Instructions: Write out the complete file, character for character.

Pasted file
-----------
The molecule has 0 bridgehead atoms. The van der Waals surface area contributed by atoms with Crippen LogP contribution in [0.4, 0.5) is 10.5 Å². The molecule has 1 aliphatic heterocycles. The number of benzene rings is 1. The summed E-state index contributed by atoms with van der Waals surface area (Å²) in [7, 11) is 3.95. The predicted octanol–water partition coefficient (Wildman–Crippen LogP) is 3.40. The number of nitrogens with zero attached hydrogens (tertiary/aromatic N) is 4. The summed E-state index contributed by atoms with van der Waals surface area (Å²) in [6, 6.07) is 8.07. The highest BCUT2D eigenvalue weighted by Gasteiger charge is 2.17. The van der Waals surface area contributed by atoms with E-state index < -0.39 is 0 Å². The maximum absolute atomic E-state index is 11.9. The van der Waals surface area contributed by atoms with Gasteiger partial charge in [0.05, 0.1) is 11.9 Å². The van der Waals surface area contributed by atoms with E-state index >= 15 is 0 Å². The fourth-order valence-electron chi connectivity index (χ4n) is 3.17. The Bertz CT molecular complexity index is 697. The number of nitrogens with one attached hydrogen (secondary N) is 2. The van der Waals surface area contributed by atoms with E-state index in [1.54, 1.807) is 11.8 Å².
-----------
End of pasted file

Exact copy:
The molecule has 0 bridgehead atoms. The van der Waals surface area contributed by atoms with Crippen LogP contribution in [0.4, 0.5) is 10.5 Å². The molecule has 1 aliphatic heterocycles. The number of benzene rings is 1. The summed E-state index contributed by atoms with van der Waals surface area (Å²) in [7, 11) is 3.95. The predicted octanol–water partition coefficient (Wildman–Crippen LogP) is 3.40. The number of nitrogens with zero attached hydrogens (tertiary/aromatic N) is 4. The summed E-state index contributed by atoms with van der Waals surface area (Å²) in [6, 6.07) is 8.07. The highest BCUT2D eigenvalue weighted by Gasteiger charge is 2.17. The van der Waals surface area contributed by atoms with E-state index < -0.39 is 0 Å². The maximum absolute atomic E-state index is 11.9. The van der Waals surface area contributed by atoms with Gasteiger partial charge in [0.05, 0.1) is 11.9 Å². The van der Waals surface area contributed by atoms with E-state index >= 15 is 0 Å². The fourth-order valence-electron chi connectivity index (χ4n) is 3.17. The Bertz CT molecular complexity index is 697. The number of nitrogens with one attached hydrogen (secondary N) is 2. The van der Waals surface area contributed by atoms with E-state index in [1.54, 1.807) is 11.8 Å².